It's the same basic principles of micro-finance that won Bangladeshi economist Muhammad Yunus the 2006 Nobel Peace Prize.
He told me he had provided part of 12 different loans to people in developing nations, most in need of supplies for their small business. Adam now only has 2 outstanding loans, currently being paid back as scheduled (monthly); his other 10 have been paid back in full (Kiva has a 99.9% repayment rate apparently) over the designated term (could be 3, 6 months, a year, etc.).
So I easily signed up as a lender at the end of March and quickly began 3 no-interest $25 loans to individuals in Peru and Paraguay in need of funds to buy supplies for their grocery store or retail business. Kiva background checks all their borrowers and appears to take the necessary precautions so that most lenders would probably feel comfortable participating (at least I was). And the process was easy; PayPal handles all the transactions at no cost to Kiva.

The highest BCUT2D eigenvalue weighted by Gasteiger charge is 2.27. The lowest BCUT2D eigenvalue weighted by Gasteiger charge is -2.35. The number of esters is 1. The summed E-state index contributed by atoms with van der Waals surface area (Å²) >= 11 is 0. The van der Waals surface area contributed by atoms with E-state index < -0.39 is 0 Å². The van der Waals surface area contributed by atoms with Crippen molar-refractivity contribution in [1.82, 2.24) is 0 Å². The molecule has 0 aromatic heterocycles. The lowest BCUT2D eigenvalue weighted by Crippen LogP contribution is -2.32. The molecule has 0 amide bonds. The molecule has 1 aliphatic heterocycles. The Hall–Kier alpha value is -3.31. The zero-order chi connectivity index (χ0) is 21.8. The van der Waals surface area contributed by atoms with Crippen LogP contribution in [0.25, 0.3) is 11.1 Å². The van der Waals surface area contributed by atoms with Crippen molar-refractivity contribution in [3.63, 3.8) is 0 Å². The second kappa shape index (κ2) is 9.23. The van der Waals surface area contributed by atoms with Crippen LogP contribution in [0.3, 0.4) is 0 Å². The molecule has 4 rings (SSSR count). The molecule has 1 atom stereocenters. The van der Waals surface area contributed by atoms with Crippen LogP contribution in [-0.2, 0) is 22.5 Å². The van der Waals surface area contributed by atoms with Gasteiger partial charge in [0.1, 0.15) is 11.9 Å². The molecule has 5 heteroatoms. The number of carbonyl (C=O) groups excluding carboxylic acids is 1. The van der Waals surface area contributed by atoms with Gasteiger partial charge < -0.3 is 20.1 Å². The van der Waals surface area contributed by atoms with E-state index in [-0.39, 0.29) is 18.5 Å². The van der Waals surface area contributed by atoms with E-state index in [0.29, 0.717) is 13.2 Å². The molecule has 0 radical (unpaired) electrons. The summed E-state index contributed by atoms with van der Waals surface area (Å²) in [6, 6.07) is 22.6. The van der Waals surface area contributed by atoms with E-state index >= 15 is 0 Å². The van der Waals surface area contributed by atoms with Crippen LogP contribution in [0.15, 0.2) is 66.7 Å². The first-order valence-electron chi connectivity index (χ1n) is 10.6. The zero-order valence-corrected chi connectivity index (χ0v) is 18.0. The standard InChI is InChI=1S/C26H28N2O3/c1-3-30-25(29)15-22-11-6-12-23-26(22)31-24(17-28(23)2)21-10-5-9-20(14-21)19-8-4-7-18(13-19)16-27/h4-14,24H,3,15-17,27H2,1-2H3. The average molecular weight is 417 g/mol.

My shortest loan will be fully repayed in 3 months, so I'll revise this entry if there are any issues, but I did just recently receive a journal update from a borrower who had received her loan and is very grateful.
Like myself, you may not be a huge fan of many of the principles of our current socio-economic system, but as an advocate for the ability of every person to affect positive change within his or her means, and within the means of this current economic system called capitalism, I think Kiva.org is a great way for everyday people to affect the sort of sustainable and grassroots change that we often talk about.
Have a look for yourself.